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Abstract

This Article examines an undeveloped legal topic at the intersection of tax law and real property law: charitable deductions from income tax liability for donations of railroad corridors that are to be converted into recreational trails. The very popular rails-to-trails program assists in the conversion of abandoned railroad corridors into hiking and biking trails. However, the legal questions surrounding the property rights of these corridors have been complex and highly litigated. In 1983, Congress amended the National Trails System Act to provide a mechanism for facilitating these conversions, a process called railbanking. In essence, a railroad transfers its real property interests in its corridor to a trail sponsor for interim trail use and retains a right to re-enter in the event that rail service needs to be reactivated on the line. Thus, the dual purposes of the statute-interim trail use and rail preservation-are furthered by a process that prevents the corridor from being broken up and irrevocably lost.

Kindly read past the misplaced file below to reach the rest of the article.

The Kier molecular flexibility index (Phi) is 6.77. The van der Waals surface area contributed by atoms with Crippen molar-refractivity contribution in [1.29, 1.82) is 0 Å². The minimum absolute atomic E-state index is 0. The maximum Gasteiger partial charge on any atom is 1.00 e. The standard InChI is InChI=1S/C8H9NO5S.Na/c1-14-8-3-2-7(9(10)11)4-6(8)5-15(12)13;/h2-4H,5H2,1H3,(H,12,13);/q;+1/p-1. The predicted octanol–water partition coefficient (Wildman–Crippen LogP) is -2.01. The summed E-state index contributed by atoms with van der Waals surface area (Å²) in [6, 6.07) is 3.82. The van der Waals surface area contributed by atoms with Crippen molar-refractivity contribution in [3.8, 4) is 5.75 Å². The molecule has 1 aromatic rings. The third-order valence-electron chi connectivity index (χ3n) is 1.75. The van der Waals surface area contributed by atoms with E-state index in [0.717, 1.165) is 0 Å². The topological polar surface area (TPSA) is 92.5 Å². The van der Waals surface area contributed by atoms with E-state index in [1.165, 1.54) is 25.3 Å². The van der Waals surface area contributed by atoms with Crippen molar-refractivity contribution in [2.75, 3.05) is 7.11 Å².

An important element of railbanking and trail conversion is the prospect for the railroads of a deduction from their income tax liability when they donate these corridors for public trail use. Recently, however, the Internal Revenue Service ("IRS") has begun to question the donations by invoking the so-called "partial interest rule." Should the IRS prevail in applying this rule, the deduction would be entirely disallowed under current Internal Revenue Code provisions.

This Article discusses the interaction of these two areas of law and proposes ways the railroads can draft their trail use agreements to minimize the likelihood of being challenged by the IRS, and ways the IRS, the Surface Transportation Board, Congress, and the railroads can work together to reconcile the conflict in these different laws. In the end, we believe that the rail preservation function is critical to the public welfare and that it is in everyone's best interest to further railbanking and interim trail use. However, doing so requires careful drafting and perhaps regulatory changes to ensure that railroads do not unfairly take advantage of the tax system, while at the same time maintaining an incentive for railroads to railbank and offer their corridors for future public use.

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